How to Build a Wood Shed for My Lawn Mower

A shed is an important piece for any homeowner to store outside equipment and supplies.

Build a Wood Shed for My Lawn MowerBuild a Wood Shed for My Lawn Mower
Many sheds can be bought premade, but building one yourself allows you to set the size and extra features you may wish to include. This also allows it to be built on site versus finding a way to transport the premade wood shed or following the user instructions to assemble it. A wood shed also is a very durable structure, similar to a mini house, and can even be enhanced by adding electricity, shelving or cabinets.

Measure the area you would like your shed to fit on. It is important to make the concrete base the exact size the finished shed structure will be. If the base is larger, rain will splash up and soak the bottom boards causing them to rot.

Dig out the area the new shed will be placed. The concrete base is going to be half under ground and half above. Most concrete bases are 75 mm (3 inches) to 100 mm (4 inches). Use the larger if the ground is soft. Leave an additional 2 inches for the gravel or ground-up brick. The example is based on a 6-by-8 foot shed base that is 4 inches deep.

Use a stamper to level the ground to a smooth surface. Use 2-by-6 boards to frame out the area for the concrete. Use wooden pegs to frame up the corners to 90 degrees and use nails at a diagonal angle to secure it in place. Lay broken brick or gravel down.

Mix the concrete according to manufacturer's directions. Mixing can be done in an old wheelbarrow or large container. Spread the concrete mix into the frame for the base.

Use a flat wooden float to spread the mix to a smooth surface. Tap the sides of the framework with a hammer to help make a straight edge and get out air bubbles. Make sure it is level and evenly spread. Allow to dry according to manufacturer's directions. This normally takes several days to dry with a plastic cover sheet and spraying with water so it will dry slowly.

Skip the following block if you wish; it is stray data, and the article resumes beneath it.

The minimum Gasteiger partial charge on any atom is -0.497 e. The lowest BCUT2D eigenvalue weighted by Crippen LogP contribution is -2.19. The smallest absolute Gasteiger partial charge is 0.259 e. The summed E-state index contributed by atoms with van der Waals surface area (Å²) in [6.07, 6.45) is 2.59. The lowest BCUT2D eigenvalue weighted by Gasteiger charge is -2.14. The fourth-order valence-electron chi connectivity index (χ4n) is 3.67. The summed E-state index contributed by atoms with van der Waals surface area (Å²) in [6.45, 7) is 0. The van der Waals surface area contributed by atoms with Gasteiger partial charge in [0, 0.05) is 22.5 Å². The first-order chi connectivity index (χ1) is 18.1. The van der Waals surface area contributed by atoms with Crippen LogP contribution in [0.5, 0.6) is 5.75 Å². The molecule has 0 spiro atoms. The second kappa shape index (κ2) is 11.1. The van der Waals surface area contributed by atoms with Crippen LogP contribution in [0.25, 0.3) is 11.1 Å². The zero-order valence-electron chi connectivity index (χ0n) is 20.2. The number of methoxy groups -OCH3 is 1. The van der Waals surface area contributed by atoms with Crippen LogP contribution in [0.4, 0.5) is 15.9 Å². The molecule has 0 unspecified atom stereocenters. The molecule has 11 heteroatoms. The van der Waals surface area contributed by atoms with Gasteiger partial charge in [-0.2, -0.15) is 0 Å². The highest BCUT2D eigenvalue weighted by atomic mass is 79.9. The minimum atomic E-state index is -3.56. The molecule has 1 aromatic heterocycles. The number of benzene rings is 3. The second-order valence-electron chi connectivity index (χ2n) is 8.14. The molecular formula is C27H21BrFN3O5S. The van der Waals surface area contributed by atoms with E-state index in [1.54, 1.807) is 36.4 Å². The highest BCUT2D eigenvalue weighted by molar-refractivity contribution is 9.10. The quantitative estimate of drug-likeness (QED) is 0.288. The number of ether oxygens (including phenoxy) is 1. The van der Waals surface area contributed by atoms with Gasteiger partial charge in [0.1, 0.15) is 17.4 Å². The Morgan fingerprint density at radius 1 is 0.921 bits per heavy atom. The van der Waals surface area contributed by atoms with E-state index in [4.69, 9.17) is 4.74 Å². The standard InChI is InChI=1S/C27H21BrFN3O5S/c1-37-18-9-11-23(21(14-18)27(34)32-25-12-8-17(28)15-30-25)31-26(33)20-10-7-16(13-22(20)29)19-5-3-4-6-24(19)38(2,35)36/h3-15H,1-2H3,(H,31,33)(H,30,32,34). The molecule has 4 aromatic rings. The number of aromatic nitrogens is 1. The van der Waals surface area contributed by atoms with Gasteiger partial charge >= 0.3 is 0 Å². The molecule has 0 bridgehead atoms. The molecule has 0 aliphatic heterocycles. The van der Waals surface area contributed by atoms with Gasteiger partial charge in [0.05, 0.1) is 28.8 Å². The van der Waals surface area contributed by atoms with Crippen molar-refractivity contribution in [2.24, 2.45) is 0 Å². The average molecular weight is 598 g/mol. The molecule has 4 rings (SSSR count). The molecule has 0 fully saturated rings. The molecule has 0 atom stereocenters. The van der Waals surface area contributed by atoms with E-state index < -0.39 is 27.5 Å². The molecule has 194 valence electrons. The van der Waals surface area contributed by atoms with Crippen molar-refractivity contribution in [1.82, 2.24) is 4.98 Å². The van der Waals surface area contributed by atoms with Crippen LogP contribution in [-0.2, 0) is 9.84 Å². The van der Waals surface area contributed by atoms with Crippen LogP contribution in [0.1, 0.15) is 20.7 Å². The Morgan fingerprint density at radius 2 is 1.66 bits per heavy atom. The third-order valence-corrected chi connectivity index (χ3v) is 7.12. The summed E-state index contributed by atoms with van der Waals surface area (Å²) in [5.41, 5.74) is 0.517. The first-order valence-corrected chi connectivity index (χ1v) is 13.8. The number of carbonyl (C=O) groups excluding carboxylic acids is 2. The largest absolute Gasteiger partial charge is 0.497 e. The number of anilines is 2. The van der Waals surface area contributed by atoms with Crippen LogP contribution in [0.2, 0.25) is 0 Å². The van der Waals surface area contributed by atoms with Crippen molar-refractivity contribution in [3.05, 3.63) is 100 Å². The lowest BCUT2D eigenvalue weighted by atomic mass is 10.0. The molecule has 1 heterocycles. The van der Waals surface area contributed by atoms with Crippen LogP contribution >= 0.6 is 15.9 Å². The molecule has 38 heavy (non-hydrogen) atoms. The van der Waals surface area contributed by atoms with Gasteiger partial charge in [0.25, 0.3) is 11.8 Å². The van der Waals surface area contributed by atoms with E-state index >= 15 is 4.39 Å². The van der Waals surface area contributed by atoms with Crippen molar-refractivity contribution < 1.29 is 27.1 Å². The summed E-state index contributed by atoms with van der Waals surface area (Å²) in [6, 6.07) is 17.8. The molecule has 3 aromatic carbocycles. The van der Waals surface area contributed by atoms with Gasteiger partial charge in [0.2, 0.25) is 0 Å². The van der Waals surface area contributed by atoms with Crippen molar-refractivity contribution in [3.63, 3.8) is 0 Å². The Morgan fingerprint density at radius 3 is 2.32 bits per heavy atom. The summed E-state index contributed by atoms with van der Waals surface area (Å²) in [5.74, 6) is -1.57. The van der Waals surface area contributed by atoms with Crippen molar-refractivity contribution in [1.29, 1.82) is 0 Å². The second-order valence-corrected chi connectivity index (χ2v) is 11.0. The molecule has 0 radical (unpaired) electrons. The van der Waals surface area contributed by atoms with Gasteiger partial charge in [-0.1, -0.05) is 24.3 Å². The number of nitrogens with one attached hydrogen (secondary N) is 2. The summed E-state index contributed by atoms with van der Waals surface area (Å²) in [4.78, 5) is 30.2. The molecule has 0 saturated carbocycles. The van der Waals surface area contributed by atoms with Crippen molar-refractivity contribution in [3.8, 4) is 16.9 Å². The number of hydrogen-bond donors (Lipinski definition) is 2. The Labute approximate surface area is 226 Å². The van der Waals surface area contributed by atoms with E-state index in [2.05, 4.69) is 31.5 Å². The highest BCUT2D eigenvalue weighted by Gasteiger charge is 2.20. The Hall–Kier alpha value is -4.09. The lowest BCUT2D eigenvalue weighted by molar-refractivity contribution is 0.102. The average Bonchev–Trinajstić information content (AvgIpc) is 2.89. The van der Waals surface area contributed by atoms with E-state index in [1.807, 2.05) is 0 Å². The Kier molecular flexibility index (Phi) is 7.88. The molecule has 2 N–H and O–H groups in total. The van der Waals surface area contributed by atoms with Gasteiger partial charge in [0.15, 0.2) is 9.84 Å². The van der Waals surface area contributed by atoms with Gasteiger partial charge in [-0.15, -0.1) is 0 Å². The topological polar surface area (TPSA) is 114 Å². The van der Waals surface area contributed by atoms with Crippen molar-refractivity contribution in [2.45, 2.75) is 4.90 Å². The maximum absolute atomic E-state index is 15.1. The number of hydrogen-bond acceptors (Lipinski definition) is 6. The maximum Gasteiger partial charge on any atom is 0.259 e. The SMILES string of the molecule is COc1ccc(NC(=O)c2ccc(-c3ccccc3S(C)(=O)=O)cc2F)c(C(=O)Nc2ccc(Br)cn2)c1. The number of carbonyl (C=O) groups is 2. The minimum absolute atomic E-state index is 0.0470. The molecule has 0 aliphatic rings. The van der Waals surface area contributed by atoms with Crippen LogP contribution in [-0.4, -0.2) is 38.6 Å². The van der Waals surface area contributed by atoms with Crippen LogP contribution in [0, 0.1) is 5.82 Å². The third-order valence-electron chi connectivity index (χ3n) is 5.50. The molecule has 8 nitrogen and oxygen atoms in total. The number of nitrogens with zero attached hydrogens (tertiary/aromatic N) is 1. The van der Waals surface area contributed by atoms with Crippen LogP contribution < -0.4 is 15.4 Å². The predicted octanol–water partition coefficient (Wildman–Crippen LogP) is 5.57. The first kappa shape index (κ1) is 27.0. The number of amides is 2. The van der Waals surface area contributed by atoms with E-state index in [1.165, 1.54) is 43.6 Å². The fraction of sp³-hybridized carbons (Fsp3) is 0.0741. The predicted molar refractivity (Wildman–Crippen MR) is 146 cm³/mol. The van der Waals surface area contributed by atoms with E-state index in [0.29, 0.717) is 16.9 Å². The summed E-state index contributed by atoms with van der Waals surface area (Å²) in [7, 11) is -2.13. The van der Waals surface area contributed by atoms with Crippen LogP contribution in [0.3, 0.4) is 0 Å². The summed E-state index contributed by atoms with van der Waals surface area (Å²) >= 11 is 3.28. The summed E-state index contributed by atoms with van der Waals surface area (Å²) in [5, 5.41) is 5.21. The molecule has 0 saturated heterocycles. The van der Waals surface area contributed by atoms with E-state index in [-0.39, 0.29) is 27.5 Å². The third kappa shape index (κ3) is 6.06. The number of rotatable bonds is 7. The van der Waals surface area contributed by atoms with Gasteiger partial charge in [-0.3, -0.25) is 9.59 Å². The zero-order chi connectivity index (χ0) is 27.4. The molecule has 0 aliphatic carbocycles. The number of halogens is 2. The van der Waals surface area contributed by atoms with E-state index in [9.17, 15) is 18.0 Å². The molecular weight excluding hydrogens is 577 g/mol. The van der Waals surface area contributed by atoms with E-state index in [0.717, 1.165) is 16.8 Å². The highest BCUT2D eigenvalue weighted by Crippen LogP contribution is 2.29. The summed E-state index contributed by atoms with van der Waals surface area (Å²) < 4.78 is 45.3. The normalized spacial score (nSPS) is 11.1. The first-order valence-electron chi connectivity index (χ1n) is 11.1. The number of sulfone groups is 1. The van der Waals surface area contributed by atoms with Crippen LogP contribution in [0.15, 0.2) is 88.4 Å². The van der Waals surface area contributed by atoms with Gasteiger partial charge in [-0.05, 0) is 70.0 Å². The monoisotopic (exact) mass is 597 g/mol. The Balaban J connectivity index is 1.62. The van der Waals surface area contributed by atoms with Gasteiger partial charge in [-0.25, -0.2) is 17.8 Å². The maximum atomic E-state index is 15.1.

Coat all the wood pieces that will be used to construct the shed with 3 coats of preservative. This will keep the wood from rotting in the weather elements. Follow manufacturer directions. Wear safety glasses and gloves.

Set the 4-by-4 wood posts onto the concrete slab, spaced 12 inches apart. Place a piece of plywood board on top of these posts and nail every couple of inches down the board to connect the two. Place an underlayment piece to protect the board from moisture.

Construct the walls individually away from the shed. After constructed, they will be attached to the base. Lay 2-by-4 wood pieces cut to the size of the height and width of the walls. Insert a 2 by 4 in the middle as a support beam.

Check to make sure the corners are square at 90 degrees, then nail them together to keep in place. Set additional 1-by-4 boards vertically lined up across the frame. Plywood could also be used if desired. Nail the boards onto the frame going through the 1 by 4 into the 2 by 4 for the frame. Repeat this for each wall; remember to cut the boards if any openings, such as windows, are wanted. Make sure one wall has an opening for the door.

Have a helper assist you to place the wall onto the base. Use a 2-by-4 board and connect it 2 feet up the side of the wall and 2 feet down the base for support while you nail in the bottom frame to the base. See above picture for reference. Repeat for each wall until all four walls are up and nailed onto the base.

Use additional nails to go through the middle and upper edges of the frame for additional support. Place a 2-by-4 beam across the top to build the roof. Use nails and L-bracket steel supports to connect the beam to the walls.

Place plywood boards on top of the wall's frame to create the roof. Attach the plywood by nailing into the framing boards of the walls.

Cut four 2-by-4 pieces with a 45 degree on one end for them to meet up. Take one set of 2 and place them under the roof onto of the wall and nail into place. This will add additional support and block out the elements.

Use a caulking sealant to seal all corners, edges and roof lines. If any windows were installed, caulk sealant around those as well.

Attach the door to the wall frame leaving 1 mm of space around the edges to allow for expansion. Use hinges to connect it to the frame. Install a lock onto the front.

Choose type of roofing and exterior material wanted. Metal, shingle or vinyl can be used. Install material over framing of shed according to manufacturer's instructions. This will provide additional protection against the outside elements.

Add any additional shelves, cabinets or storage as needed inside the shed.

Things You Will Need

  • 4 2-by-6 wood pieces
  • 24 bags of concrete mix (80 lbs. each)
  • 16 bags of gravel (50 lbs. each)
  • Wheelbarrow or buckets
  • 6 4-by-4 wood posts
  • 25 2-by-4 wood pieces
  • 100 1-by-4 wood pieces
  • Stamper
  • 4 soft wood stakes
  • 3 6-by-8 foot plywood boards
  • Nails
  • Nail gun (optional)
  • Hammer
  • Shingles
  • Windows (optional)
  • Preservative for wood
  • 3 hinges and one lock for door
  • 2 L-brackets for roof

Tip

  • Use safety glasses with all power tools. Materials may be increased for a larger shed or decreased for a smaller shed.

About the Author

Sarah Haynes is a bachelor's degree graduate from Virginia Commonwealth University. She has been writing articles online since 2006, specializing in a variety of categories from decorating and building furniture to using programs on cell phones. While focusing on how-to articles, she has written a few pieces that expand on subjects telling about their origins and uses.